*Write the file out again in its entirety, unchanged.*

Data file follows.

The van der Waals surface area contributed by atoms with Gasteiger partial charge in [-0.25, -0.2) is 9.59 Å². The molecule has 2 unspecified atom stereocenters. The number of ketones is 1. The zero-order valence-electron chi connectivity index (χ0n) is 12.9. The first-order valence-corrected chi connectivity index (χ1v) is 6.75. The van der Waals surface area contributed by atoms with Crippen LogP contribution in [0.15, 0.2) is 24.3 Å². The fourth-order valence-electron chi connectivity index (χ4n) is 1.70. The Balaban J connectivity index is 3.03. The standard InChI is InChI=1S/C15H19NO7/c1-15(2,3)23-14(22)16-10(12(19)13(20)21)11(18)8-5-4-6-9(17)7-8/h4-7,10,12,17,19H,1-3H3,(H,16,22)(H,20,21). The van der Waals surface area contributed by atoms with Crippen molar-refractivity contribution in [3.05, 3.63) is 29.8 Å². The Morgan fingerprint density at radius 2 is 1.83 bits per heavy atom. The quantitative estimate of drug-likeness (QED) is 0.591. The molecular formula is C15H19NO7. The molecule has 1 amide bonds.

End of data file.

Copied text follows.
The van der Waals surface area contributed by atoms with Gasteiger partial charge in [-0.25, -0.2) is 9.59 Å². The molecule has 2 unspecified atom stereocenters. The number of ketones is 1. The zero-order valence-electron chi connectivity index (χ0n) is 12.9. The first-order valence-corrected chi connectivity index (χ1v) is 6.75. The van der Waals surface area contributed by atoms with Crippen LogP contribution in [0.15, 0.2) is 24.3 Å². The fourth-order valence-electron chi connectivity index (χ4n) is 1.70. The Balaban J connectivity index is 3.03. The standard InChI is InChI=1S/C15H19NO7/c1-15(2,3)23-14(22)16-10(12(19)13(20)21)11(18)8-5-4-6-9(17)7-8/h4-7,10,12,17,19H,1-3H3,(H,16,22)(H,20,21). The van der Waals surface area contributed by atoms with Crippen molar-refractivity contribution in [3.05, 3.63) is 29.8 Å². The Morgan fingerprint density at radius 2 is 1.83 bits per heavy atom. The quantitative estimate of drug-likeness (QED) is 0.591. The molecular formula is C15H19NO7. The molecule has 1 amide bonds.